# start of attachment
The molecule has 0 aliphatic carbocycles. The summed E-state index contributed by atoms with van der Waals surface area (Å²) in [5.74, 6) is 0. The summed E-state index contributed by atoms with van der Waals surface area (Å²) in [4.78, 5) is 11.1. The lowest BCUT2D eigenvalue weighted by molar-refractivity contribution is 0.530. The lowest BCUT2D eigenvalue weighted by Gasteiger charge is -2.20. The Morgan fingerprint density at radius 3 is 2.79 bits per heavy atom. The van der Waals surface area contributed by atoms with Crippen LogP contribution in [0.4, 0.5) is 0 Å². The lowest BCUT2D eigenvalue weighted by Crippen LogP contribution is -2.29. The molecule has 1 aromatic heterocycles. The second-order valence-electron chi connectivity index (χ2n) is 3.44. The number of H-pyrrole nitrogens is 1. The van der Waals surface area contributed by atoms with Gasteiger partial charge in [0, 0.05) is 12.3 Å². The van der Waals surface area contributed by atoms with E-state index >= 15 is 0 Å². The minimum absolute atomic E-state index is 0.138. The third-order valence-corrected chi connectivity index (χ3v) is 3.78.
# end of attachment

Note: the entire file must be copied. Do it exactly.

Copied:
The molecule has 0 aliphatic carbocycles. The summed E-state index contributed by atoms with van der Waals surface area (Å²) in [5.74, 6) is 0. The summed E-state index contributed by atoms with van der Waals surface area (Å²) in [4.78, 5) is 11.1. The lowest BCUT2D eigenvalue weighted by molar-refractivity contribution is 0.530. The lowest BCUT2D eigenvalue weighted by Gasteiger charge is -2.20. The Morgan fingerprint density at radius 3 is 2.79 bits per heavy atom. The van der Waals surface area contributed by atoms with Crippen LogP contribution in [0.4, 0.5) is 0 Å². The lowest BCUT2D eigenvalue weighted by Crippen LogP contribution is -2.29. The molecule has 1 aromatic heterocycles. The second-order valence-electron chi connectivity index (χ2n) is 3.44. The number of H-pyrrole nitrogens is 1. The van der Waals surface area contributed by atoms with Gasteiger partial charge in [0, 0.05) is 12.3 Å². The van der Waals surface area contributed by atoms with E-state index >= 15 is 0 Å². The minimum absolute atomic E-state index is 0.138. The third-order valence-corrected chi connectivity index (χ3v) is 3.78.